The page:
It could in fact become very active, NOAA said; the season has already produced four named storms with the peak of the season ---- mid-August through October -- still to come.
The conditions currently in place are similar to those that have produced many active Atlantic hurricane seasons since 1995, including above-average Atlantic sea surface temperatures and a stronger rainy season in West Africa, which produces wind patterns that help turn storm systems originating there into tropical storms and hurricanes, forecasters said.
"Our confidence for an above-normal season is still high because the predicted atmospheric and oceanic conditions that are favorable for storm development have materialized," said lead seasonal hurricane forecaster Gerry Bell at the administration's Climate Prediction Center, a division of the National Weather Service.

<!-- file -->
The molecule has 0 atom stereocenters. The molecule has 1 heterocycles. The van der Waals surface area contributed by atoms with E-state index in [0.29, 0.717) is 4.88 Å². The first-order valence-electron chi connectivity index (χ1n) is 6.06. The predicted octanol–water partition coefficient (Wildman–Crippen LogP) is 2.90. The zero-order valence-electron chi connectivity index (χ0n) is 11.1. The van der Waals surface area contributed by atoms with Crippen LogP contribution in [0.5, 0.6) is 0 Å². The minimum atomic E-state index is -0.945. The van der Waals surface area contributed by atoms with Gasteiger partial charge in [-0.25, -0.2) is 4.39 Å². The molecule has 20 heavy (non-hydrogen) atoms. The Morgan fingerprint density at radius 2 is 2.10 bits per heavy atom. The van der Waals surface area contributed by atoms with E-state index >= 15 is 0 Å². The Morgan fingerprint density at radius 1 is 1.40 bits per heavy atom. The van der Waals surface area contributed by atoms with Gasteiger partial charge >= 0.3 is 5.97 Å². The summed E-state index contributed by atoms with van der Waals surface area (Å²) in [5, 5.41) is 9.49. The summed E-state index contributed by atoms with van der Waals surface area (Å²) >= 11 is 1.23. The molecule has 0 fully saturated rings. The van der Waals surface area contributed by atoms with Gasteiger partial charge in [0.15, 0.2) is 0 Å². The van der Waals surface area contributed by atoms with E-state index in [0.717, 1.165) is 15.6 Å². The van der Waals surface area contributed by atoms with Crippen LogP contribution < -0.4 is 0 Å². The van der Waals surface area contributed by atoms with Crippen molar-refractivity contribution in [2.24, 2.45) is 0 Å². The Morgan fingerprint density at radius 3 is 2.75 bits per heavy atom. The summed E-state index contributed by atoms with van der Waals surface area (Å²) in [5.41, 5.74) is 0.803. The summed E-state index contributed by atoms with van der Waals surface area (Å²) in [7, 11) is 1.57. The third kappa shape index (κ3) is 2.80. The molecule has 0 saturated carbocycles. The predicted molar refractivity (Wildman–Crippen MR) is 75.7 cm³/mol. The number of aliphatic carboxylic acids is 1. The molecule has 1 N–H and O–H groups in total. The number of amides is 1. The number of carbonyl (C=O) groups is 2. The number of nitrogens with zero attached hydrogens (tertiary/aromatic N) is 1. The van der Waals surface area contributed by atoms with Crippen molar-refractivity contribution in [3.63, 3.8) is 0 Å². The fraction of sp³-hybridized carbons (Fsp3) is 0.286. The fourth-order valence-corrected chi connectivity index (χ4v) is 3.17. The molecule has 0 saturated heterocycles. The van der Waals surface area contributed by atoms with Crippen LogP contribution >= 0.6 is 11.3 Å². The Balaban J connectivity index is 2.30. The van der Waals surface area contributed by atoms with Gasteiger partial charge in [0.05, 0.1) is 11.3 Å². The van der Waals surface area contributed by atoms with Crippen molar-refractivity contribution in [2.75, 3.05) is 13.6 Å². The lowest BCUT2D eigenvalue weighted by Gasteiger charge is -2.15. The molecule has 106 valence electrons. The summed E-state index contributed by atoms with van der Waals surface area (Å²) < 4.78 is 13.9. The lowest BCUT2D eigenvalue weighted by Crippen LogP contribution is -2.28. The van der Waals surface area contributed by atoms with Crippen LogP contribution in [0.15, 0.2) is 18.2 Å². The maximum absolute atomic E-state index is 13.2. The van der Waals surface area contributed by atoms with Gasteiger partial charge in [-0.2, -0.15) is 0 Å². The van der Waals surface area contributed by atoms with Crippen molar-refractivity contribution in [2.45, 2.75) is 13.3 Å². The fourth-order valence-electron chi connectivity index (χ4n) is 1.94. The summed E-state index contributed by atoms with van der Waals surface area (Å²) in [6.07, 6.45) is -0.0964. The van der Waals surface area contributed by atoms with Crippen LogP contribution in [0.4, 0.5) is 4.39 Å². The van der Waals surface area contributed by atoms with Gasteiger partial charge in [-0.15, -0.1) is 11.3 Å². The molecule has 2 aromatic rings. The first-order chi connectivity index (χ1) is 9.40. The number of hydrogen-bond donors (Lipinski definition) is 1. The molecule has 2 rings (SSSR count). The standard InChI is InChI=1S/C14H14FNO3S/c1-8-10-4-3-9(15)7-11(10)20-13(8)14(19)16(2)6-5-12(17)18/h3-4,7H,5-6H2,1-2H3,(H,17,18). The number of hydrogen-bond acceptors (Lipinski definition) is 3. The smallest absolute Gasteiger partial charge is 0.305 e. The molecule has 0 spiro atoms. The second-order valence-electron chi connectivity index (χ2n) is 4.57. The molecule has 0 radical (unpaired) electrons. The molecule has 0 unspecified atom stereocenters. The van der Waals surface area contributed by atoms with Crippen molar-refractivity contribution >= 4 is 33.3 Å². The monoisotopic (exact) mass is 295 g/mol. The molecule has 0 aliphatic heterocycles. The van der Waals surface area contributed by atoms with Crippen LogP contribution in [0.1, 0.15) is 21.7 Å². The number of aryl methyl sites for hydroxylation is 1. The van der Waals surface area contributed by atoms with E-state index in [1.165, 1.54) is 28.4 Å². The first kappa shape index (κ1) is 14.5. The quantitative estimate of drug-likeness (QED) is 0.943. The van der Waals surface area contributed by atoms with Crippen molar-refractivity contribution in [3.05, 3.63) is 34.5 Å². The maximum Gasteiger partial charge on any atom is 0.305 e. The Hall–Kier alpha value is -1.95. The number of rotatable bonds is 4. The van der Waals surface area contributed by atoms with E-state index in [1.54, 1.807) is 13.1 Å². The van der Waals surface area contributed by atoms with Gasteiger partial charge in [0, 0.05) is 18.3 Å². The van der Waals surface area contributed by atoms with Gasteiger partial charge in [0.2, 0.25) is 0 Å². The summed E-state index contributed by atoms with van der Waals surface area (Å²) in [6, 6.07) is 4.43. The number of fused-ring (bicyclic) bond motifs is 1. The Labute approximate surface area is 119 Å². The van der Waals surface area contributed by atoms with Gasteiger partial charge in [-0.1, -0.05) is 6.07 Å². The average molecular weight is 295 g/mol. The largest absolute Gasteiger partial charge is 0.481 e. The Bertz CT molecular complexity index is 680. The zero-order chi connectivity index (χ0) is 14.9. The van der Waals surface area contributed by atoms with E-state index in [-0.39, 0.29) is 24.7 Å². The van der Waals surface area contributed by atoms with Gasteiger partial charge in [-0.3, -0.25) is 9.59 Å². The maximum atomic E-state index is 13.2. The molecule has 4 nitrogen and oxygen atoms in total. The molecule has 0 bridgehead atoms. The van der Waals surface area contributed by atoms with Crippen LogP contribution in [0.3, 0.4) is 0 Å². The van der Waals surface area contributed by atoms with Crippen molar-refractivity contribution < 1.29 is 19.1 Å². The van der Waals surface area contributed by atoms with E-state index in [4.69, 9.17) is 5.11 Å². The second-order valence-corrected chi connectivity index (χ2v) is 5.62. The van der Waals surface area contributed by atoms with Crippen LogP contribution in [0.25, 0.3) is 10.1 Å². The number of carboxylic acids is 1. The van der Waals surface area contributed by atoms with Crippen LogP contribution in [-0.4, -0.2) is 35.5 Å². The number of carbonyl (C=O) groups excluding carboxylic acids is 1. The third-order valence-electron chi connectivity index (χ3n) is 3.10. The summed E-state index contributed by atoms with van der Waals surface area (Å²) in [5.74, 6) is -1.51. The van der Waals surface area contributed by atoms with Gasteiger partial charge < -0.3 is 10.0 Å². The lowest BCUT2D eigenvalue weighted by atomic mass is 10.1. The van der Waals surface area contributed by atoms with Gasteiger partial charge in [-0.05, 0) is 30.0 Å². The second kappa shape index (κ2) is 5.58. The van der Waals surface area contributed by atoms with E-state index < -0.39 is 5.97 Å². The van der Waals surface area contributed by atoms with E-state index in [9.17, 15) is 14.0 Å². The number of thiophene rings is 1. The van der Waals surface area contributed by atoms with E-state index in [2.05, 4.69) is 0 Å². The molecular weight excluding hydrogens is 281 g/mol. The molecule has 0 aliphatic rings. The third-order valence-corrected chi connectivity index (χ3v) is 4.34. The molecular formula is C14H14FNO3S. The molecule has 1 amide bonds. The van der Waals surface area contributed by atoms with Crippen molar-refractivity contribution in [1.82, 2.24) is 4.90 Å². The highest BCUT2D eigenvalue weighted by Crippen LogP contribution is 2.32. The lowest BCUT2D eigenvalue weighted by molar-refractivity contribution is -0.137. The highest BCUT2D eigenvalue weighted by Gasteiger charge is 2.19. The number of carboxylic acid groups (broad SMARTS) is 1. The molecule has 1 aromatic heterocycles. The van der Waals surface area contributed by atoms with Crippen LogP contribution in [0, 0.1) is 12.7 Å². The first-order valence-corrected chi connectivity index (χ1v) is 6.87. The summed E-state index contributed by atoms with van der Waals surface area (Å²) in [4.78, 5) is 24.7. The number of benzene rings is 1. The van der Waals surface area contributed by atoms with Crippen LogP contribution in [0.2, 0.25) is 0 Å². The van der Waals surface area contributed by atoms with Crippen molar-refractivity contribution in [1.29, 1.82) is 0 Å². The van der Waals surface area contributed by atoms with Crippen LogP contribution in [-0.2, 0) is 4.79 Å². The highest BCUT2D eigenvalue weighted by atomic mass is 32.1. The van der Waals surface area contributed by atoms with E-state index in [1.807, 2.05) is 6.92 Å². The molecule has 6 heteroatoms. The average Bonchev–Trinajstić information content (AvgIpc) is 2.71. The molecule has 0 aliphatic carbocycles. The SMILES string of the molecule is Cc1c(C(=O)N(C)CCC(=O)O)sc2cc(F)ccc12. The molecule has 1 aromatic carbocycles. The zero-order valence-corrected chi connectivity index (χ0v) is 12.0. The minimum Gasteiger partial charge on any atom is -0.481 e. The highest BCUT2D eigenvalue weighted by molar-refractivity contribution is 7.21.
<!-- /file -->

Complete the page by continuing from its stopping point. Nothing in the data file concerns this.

"Also, two of the four named storms to-date formed in the deep tropical Atlantic, which historically is an indicator of an active season," he said in a NOAA release Friday.
The updated outlook calls for a 70 percent chance of an above-normal season, with 13 to 19 named storms (top winds of 39 mph or higher), including 6 to 9 hurricanes (top winds of 74 mph or higher), of which 3 to 5 could be major hurricanes (Category 3, 4 or 5; winds of at least 111 mph).
The predicted ranges are above the 30-year seasonal averages of 12 named storms, six hurricanes and three major hurricanes, forecasters said.